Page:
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Re: hiinayaana - "word usage official 'update' "

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  • Bhante Sujato
    Hi Stephen, due to the ending -ika ). ... long aa ... Phew, that s a relief. The term is ... three ... lifetime and ... This is interesting. If the
    Message 1 of 23 , Jan 25 2:44 PM
      Hi Stephen,


      due to the ending '-ika').
      >
      > No, as far as I know, based on the Tib and Ch parallels, it is the
      long "aa"
      > prefix.

      Phew, that's a relief.


      The term is
      > supposed to be found in the Mahasisaka Agama, where they recognize
      three
      > classes of skandhas: 1. k.sa.nika-skandha, 2. janmi-skandha and 3.
      > aasa.msaarika-skandha -- momentary skandhas, skandhas lasting a
      lifetime and
      > those lasting until one enter the vajropama-samaadhi.

      This is interesting. If the reference is reliable, it would seem to
      imply that the Mahisasaka Agamas (of which apparently none now
      exist) contained doctrines that are not found in the existing
      agamas. Vajropama samadhi is i believe another sarvastivada term,
      also not found in the agamas, though as usual there are probably
      some germs for the idea.

      Do you know how these skandhas are philosophically related? The
      developed abhidhamma schools of the Theravada and others would claim
      that only the ksanika skandhas exist in the ultimate sense. Was the
      mahisasaka position similar?


      I think
      > you are right about the Sarvastivadin connection -- though this is
      > interesting in view of their idea of the enduring existence of
      dharmas.

      Exactly! The real question was time, and the philosophical
      examination of time seems to have been the special concern of the
      Sarvastivada.

      At root, of course, the issue is fear of death, the primal
      motivation for all deep spiritual practice. I think this became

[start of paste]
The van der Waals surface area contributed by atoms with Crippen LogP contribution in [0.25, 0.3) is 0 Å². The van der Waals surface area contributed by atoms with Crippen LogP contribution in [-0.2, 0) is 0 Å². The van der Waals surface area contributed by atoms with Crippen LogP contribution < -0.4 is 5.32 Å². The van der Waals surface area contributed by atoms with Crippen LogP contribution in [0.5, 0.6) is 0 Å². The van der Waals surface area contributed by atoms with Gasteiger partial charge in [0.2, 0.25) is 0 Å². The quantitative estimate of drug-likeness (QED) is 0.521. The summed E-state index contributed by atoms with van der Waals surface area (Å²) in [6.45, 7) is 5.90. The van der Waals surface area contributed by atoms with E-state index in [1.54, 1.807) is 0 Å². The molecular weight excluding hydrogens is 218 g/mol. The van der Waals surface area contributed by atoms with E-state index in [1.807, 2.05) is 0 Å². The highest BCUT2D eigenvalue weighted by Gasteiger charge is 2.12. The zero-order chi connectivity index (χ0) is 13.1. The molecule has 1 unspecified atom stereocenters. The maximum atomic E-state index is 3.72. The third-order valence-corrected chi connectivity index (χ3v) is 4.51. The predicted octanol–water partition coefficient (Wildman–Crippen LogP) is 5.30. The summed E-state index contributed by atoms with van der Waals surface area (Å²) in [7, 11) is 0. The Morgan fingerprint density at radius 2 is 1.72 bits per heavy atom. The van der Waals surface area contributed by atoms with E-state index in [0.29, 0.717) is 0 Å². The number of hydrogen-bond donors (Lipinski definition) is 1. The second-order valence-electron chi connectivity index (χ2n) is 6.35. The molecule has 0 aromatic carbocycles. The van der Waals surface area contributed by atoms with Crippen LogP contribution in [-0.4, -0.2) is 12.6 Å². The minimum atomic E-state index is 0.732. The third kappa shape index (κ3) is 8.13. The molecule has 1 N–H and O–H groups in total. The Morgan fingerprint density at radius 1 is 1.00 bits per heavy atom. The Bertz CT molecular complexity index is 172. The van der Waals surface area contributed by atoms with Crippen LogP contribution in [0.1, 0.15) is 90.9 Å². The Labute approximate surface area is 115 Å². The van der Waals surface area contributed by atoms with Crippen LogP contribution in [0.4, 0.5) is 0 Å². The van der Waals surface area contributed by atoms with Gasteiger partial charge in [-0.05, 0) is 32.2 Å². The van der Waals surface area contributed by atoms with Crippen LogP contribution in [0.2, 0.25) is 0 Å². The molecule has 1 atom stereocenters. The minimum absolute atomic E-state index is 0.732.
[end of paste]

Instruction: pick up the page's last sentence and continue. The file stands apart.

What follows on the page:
identified historically with the death of the Buddha himself. The
      poignant descriptions of the varied reactions of the Buddha's
      followers at his passing indicate a deep level split in their
      relation to time. Some lamented the passing away 'all too soon'
      (atikhippam), and there is a clear emphasis on the wish for the
      Buddha to remain for the aeon, ie, practically forever. But the
      sages reflected on the nature of impermanence.

      I think the popular Buddhist folk, with their Jataka stories telling
      of the continuity in time of the Bodhisattva, with his distinctive
      personality, friends and relatives, etc., are the heir of the
      lamenters at the parinibbana. The abhidhammikas, with their doctrine
      of the inconceivable quickness of rise&fall, are the heirs of the
      wisely reflecting sages.

      But i think the doctrines became so extreme as to become virtually
      incommensurable, quite possibly reflecting a widening gulf in
      communication between the lay and monastic communities. The
      sarvastivada, with its doctrine that dhammas are momentary, yet last
      forever, is a sustained, sophisticated attempt to work out a
      coherent philosophical reconciliation of these two positions.

      in Dhamma

      Bhante Sujato
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